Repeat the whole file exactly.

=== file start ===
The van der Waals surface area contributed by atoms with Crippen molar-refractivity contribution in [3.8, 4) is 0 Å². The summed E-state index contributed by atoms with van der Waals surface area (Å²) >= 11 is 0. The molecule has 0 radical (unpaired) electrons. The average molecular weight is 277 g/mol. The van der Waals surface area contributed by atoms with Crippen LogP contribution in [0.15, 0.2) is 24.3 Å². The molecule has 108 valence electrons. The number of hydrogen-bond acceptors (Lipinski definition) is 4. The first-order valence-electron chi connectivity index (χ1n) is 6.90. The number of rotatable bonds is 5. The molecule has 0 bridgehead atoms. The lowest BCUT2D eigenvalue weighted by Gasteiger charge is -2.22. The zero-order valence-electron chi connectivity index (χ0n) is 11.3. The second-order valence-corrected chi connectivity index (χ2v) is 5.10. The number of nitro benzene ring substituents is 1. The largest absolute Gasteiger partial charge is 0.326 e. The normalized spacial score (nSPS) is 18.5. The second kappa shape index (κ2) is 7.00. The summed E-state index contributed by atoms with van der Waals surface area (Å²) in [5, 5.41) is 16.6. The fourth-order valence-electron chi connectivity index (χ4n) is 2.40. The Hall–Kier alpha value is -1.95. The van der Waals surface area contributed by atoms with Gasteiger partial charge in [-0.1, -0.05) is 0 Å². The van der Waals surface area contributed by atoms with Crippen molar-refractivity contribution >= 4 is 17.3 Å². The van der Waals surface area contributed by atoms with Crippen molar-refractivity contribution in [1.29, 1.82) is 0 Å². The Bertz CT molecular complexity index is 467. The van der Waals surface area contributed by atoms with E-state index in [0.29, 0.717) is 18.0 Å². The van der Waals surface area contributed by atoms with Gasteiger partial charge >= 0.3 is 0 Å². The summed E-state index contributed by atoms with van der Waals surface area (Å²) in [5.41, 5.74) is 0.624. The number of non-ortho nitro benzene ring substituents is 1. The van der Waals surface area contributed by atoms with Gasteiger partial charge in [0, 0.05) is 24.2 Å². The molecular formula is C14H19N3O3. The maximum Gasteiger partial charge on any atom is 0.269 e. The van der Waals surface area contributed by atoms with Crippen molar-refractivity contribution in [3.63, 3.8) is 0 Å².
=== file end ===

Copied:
The van der Waals surface area contributed by atoms with Crippen molar-refractivity contribution in [3.8, 4) is 0 Å². The summed E-state index contributed by atoms with van der Waals surface area (Å²) >= 11 is 0. The molecule has 0 radical (unpaired) electrons. The average molecular weight is 277 g/mol. The van der Waals surface area contributed by atoms with Crippen LogP contribution in [0.15, 0.2) is 24.3 Å². The molecule has 108 valence electrons. The number of hydrogen-bond acceptors (Lipinski definition) is 4. The first-order valence-electron chi connectivity index (χ1n) is 6.90. The number of rotatable bonds is 5. The molecule has 0 bridgehead atoms. The lowest BCUT2D eigenvalue weighted by Gasteiger charge is -2.22. The zero-order valence-electron chi connectivity index (χ0n) is 11.3. The second-order valence-corrected chi connectivity index (χ2v) is 5.10. The number of nitro benzene ring substituents is 1. The largest absolute Gasteiger partial charge is 0.326 e. The normalized spacial score (nSPS) is 18.5. The second kappa shape index (κ2) is 7.00. The summed E-state index contributed by atoms with van der Waals surface area (Å²) in [5, 5.41) is 16.6. The fourth-order valence-electron chi connectivity index (χ4n) is 2.40. The Hall–Kier alpha value is -1.95. The van der Waals surface area contributed by atoms with Gasteiger partial charge in [-0.1, -0.05) is 0 Å². The van der Waals surface area contributed by atoms with Crippen molar-refractivity contribution >= 4 is 17.3 Å². The van der Waals surface area contributed by atoms with Crippen molar-refractivity contribution in [1.29, 1.82) is 0 Å². The Bertz CT molecular complexity index is 467. The van der Waals surface area contributed by atoms with E-state index in [0.29, 0.717) is 18.0 Å². The van der Waals surface area contributed by atoms with Gasteiger partial charge >= 0.3 is 0 Å². The summed E-state index contributed by atoms with van der Waals surface area (Å²) in [5.41, 5.74) is 0.624. The number of non-ortho nitro benzene ring substituents is 1. The van der Waals surface area contributed by atoms with Gasteiger partial charge in [0, 0.05) is 24.2 Å². The molecular formula is C14H19N3O3. The maximum Gasteiger partial charge on any atom is 0.269 e. The van der Waals surface area contributed by atoms with Crippen molar-refractivity contribution in [3.63, 3.8) is 0 Å².